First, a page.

Sunday, November 23, 2008

All Sworn-In Again

Some friends from my training site (picture from my buddy, Heather K, from WI)...My PC pal, Matt and the bottom, our first swear-in with the PC Armenia Tour, and to the second bottom left....our in with PC Philippines :)


Happy Thanksgiving.
Oh, alas, many of you are happy that I have finally updated my blog! (Smile). I know, I need to become more conscious of updating, but time just flies by for me that I tend to forget or put it off; my sincere apologies.

As the turkeys are quickly running away from their hunters, I am sitting in my room, sweating, with a fan drilled on my face. (No, I don’t have internet in my room. I type all my blog updates on my personal laptop and then post them). And this is the rainy season…yikes. Supposedly, December and January bring the colder months, which I can’t wait! After long winters in Armenia, I begged never to see snow for some time. I got my wish and now I am in full regrets.

But don’t get me wrong, the heat hasn’t beaten me, and I am slowly beating it; one day at a time. I have been able to dodge about three typhoons as well, but soon enough I will see a typhoon, feel a typhoon, and hear a typhoon.

I have officially moved to my permanent site and I am the luckiest fool ever, because it is an idea place. I live on campus with a faculty member, her son, and relatives. We have a wonderful time and there have been many nights I have laughed so hard my abdominals hurt the next day. I guess that is what happens when you have too middle children as the oldest people in the house (host mother and I). Today we had an amazing day together at the beach. I even taught some little friends how to throw a Frisbee.

I am working at a university and my subjects are across many disciplines. I am an instructor for English grammar, pronunciation, speech, teaching strategies and methods, as well as some journalism courses. I team-teach a majority of these courses, and some of them will eventually be team-taught to ensure sustainability, because as you know, we retain more from learning if we actually do it. The faculties are fun, wonderful, and always ready with some humor or to assist me one way or another. The campus is small, gorgeous, and very communal; where everyone knows your name…especially if you are the white female American :0)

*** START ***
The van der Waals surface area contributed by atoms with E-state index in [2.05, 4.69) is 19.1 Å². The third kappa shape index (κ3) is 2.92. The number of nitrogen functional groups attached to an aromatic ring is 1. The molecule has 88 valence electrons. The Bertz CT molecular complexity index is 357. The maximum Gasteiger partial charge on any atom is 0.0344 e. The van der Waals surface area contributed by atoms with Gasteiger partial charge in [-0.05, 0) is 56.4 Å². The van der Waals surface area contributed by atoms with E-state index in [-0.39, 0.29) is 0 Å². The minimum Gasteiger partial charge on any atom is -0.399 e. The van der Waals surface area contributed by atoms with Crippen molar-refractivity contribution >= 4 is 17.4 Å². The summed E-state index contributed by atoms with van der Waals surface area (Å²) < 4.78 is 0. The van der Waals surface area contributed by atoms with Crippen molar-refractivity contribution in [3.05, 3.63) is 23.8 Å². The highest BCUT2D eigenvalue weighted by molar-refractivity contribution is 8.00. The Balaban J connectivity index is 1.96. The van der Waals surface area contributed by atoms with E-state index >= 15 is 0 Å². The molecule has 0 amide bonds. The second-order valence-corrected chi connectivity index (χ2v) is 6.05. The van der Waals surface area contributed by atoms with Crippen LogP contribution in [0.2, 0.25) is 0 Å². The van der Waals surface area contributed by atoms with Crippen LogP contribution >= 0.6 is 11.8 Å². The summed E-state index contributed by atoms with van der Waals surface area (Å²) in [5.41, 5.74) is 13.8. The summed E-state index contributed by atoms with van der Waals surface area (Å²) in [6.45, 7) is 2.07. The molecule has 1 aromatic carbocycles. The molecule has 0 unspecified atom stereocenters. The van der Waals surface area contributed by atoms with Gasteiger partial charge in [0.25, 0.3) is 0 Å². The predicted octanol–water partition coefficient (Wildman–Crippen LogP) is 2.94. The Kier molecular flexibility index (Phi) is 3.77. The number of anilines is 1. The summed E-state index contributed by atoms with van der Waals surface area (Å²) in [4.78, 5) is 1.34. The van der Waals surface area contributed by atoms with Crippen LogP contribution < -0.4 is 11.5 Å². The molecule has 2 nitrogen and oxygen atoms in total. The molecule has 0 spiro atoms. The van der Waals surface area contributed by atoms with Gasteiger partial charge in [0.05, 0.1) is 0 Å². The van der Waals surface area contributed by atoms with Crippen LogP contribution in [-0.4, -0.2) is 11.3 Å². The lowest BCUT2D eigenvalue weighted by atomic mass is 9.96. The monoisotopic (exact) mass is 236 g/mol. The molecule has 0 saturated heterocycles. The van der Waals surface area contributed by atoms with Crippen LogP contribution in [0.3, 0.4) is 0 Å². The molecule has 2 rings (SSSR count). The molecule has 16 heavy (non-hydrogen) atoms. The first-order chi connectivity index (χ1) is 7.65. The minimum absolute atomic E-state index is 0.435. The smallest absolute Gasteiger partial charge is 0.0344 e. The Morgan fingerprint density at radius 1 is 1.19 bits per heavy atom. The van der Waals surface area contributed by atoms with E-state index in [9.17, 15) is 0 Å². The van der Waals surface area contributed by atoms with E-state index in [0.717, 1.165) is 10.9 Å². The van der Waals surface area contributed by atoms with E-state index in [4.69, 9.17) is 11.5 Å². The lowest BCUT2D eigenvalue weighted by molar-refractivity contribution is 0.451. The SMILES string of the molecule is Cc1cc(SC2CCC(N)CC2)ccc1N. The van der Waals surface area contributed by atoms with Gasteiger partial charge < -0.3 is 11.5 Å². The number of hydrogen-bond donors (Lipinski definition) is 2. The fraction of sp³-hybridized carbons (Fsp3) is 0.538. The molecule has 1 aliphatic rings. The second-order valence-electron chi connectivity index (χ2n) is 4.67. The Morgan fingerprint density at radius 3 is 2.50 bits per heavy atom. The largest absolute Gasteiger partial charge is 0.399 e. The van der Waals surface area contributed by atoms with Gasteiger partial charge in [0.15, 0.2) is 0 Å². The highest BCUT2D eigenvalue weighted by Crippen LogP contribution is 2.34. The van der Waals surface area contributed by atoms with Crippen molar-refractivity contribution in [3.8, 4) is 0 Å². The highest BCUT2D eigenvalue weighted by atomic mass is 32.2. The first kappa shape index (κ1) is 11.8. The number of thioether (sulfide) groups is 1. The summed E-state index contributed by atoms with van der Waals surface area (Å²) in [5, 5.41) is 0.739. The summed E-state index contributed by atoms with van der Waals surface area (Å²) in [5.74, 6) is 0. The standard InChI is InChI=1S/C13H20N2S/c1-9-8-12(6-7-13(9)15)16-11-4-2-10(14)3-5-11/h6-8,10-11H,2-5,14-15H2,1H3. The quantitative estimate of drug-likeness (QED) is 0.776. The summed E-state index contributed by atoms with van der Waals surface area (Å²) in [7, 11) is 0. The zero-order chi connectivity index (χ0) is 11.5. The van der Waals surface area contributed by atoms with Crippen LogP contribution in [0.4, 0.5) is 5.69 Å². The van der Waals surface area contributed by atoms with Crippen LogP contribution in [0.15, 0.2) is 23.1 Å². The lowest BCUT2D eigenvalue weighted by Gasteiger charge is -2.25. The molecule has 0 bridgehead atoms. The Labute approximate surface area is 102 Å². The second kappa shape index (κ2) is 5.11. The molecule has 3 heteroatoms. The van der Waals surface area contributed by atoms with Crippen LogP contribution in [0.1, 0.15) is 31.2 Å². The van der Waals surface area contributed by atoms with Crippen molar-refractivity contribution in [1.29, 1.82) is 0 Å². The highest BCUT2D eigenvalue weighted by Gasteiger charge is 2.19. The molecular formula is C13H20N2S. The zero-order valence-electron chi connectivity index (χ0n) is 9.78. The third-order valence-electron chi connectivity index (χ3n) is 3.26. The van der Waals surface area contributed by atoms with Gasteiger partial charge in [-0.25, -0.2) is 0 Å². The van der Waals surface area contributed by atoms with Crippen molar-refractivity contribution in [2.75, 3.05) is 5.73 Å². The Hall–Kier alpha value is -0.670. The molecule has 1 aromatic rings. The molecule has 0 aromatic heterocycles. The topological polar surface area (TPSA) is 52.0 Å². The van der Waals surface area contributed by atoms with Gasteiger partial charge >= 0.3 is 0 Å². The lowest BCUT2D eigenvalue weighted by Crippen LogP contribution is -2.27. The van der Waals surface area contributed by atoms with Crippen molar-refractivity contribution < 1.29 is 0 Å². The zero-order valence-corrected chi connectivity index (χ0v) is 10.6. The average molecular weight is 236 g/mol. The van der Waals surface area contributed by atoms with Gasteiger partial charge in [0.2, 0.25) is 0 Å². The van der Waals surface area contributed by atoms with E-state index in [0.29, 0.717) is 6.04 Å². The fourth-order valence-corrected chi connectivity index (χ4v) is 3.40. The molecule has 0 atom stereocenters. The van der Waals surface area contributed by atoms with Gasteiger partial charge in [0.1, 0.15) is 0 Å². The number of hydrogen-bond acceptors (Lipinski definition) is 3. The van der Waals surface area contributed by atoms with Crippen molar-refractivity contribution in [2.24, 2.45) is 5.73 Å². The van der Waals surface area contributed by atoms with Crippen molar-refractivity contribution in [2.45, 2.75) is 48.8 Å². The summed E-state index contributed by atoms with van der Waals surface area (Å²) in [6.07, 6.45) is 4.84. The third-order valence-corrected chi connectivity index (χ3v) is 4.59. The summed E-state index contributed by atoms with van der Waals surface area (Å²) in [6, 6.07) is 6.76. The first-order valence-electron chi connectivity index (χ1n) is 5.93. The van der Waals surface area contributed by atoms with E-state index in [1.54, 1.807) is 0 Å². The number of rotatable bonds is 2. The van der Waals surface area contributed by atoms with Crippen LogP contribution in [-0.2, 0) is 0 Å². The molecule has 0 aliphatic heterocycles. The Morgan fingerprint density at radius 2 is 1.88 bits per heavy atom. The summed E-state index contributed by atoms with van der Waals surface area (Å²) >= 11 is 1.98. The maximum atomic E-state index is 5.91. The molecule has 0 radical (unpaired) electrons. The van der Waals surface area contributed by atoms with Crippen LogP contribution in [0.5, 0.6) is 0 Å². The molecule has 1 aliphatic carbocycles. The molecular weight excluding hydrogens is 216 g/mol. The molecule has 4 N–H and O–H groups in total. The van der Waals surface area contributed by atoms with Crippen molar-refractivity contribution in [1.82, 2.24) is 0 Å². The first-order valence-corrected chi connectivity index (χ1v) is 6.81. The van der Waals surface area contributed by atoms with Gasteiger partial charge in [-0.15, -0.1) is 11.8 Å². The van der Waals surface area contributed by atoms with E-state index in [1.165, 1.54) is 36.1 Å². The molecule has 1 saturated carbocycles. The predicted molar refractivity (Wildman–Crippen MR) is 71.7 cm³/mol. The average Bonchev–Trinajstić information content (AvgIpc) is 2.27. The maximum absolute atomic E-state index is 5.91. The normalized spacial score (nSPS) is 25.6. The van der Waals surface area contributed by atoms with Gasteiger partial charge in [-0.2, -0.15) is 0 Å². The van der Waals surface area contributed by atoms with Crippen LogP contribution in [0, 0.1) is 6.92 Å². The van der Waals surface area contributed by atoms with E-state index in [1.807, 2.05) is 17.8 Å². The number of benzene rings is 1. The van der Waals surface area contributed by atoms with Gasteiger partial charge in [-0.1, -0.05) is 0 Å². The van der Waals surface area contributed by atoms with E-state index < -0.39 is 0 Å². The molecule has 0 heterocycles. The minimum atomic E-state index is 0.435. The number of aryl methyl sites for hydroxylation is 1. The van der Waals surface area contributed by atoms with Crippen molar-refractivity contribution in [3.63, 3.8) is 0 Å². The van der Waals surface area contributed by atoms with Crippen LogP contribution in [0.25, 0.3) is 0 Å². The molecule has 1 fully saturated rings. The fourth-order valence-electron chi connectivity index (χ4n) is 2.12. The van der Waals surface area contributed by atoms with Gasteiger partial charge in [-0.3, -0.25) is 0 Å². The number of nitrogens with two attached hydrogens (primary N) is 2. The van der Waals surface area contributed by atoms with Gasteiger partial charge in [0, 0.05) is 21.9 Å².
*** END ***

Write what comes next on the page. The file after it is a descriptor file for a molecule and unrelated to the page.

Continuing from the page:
The students typically come to higher education at age 16, a bit younger than the average US freshman. I have students all the way up to fourth year, who come into the university with average language skills. My job is a bit different than in Armenia, where I was taught beginner English, and here I teach more accuracy and fluency.

I also have some extracurricular activities up my sleeves. Soon, I will meet with others to discuss the future of some teacher trainings for village/surrounding communities’ teachers, as well, as being the head softball coach ;) Yep, you have read that correctly. Last year, the team had to forfeit the season because there wasn’t a coach with the ability to teach the sport. Once word got around that I had a ball and glove in my room at the house, I was soon nominated the coach and the girls will report this week. Softball is young here, so we will have some good times ahead…however, our season hits its peak in October.

Also, collegiate sports here are a bit different than the arms race seen in the US. No salary (I couldn’t take it anyway, because PCVs aren’t able to accept salaries), no extra benefits, students don’t get scholarships, etc; just for the love of the game. Needless to say, I am excited about this opportunity and we will see what happens…but first we need a team ;)

Though my permanent site is wonderful, I do miss my first host family! We had some amazing times together and the day I left was All Soul’s Day, a big celebration in the Philippines, as well as other Catholic countries. We went to the cemetery with a cooler of food and drinks. I was a bit skeptical of what was going on. Are we going to have a party at the cemetery? Well, we sure did along with everyone else in town! All Soul’s Day is one big party on top of the graves! Kids running around, vendors with food and light toys, music, big bingo games, etc; and we lit candles as well. It was the happiest All Soul’s Day that I have ever celebrated. And that just shows how the Filipino people…always joyful and happy despite the poverty and curveballs thrown at them.

Just imagine this: The Philippines is situated in the Pacific Ring of Fire volcanic and earthquake prone region. It has two typhoon seasons encompassing the entire year. Because of deforestation landslides are common. The food crisis only gets worse for the price of rice and flour, but yet everyone walks around with a smile their face…it is amazing.

There is a Filipino saying, “Bahala na”, which means, basically, it is what it is, and it is in God’s hands, meaning out of our control. The saying is so powerful in many ways. For theorists, it is makes sense, for those who need answers, this saying might not fit your stereotype, but for the Philippines is it perfect.

I don’t really have any “exciting” updates. I am safe and sound. I love life. I miss Armenian dearly and dzez shat em sirum ev karotum: Dzez misht em hishum ev liqr pachiner@ u jerm grkumner anum em. (Kneres, filippinerrum, hayereni "typing" chka). For everyone else, I miss you too, send you many hugs, and wish you a safe an enjoyable holiday season. Enjoy the snow and hot cocoa.

Yours truly,
Happy Birthday: Lindsey H., Betty T., Anita N., Dennis B., Dom M., Brian H., Ellen H., Phyllis B., Jessica H., Mike F.